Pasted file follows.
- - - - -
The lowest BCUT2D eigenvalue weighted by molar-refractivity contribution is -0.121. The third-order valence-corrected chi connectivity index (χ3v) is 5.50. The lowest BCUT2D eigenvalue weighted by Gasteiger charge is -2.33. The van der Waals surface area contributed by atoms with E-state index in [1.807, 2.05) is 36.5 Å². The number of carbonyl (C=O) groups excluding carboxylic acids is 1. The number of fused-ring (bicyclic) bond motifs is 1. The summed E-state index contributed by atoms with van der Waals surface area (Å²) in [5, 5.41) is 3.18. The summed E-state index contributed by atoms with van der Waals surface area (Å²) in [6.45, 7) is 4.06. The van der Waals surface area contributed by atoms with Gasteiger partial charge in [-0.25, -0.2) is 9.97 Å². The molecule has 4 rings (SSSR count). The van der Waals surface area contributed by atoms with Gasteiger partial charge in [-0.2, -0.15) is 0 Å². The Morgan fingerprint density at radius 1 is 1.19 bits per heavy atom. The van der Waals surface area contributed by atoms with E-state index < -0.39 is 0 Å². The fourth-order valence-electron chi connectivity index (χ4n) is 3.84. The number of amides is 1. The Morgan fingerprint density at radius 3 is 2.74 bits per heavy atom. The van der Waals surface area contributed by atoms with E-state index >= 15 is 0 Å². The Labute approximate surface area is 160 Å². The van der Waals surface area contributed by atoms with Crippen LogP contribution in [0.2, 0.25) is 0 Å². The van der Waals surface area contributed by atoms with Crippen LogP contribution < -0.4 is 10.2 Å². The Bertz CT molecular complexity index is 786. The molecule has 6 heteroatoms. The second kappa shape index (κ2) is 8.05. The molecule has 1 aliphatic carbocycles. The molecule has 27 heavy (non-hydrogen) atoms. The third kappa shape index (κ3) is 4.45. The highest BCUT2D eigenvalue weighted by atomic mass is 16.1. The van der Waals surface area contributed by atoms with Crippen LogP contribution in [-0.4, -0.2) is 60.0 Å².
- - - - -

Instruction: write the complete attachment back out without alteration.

The lowest BCUT2D eigenvalue weighted by molar-refractivity contribution is -0.121. The third-order valence-corrected chi connectivity index (χ3v) is 5.50. The lowest BCUT2D eigenvalue weighted by Gasteiger charge is -2.33. The van der Waals surface area contributed by atoms with E-state index in [1.807, 2.05) is 36.5 Å². The number of carbonyl (C=O) groups excluding carboxylic acids is 1. The number of fused-ring (bicyclic) bond motifs is 1. The summed E-state index contributed by atoms with van der Waals surface area (Å²) in [5, 5.41) is 3.18. The summed E-state index contributed by atoms with van der Waals surface area (Å²) in [6.45, 7) is 4.06. The van der Waals surface area contributed by atoms with Gasteiger partial charge in [-0.25, -0.2) is 9.97 Å². The molecule has 4 rings (SSSR count). The van der Waals surface area contributed by atoms with Gasteiger partial charge in [-0.2, -0.15) is 0 Å². The Morgan fingerprint density at radius 1 is 1.19 bits per heavy atom. The van der Waals surface area contributed by atoms with E-state index < -0.39 is 0 Å². The fourth-order valence-electron chi connectivity index (χ4n) is 3.84. The number of amides is 1. The Morgan fingerprint density at radius 3 is 2.74 bits per heavy atom. The van der Waals surface area contributed by atoms with E-state index >= 15 is 0 Å². The Labute approximate surface area is 160 Å². The van der Waals surface area contributed by atoms with Crippen LogP contribution in [0.2, 0.25) is 0 Å². The van der Waals surface area contributed by atoms with Crippen LogP contribution < -0.4 is 10.2 Å². The Bertz CT molecular complexity index is 786. The molecule has 6 heteroatoms. The second kappa shape index (κ2) is 8.05. The molecule has 1 aliphatic carbocycles. The molecule has 27 heavy (non-hydrogen) atoms. The third kappa shape index (κ3) is 4.45. The highest BCUT2D eigenvalue weighted by atomic mass is 16.1. The van der Waals surface area contributed by atoms with Crippen LogP contribution in [-0.4, -0.2) is 60.0 Å².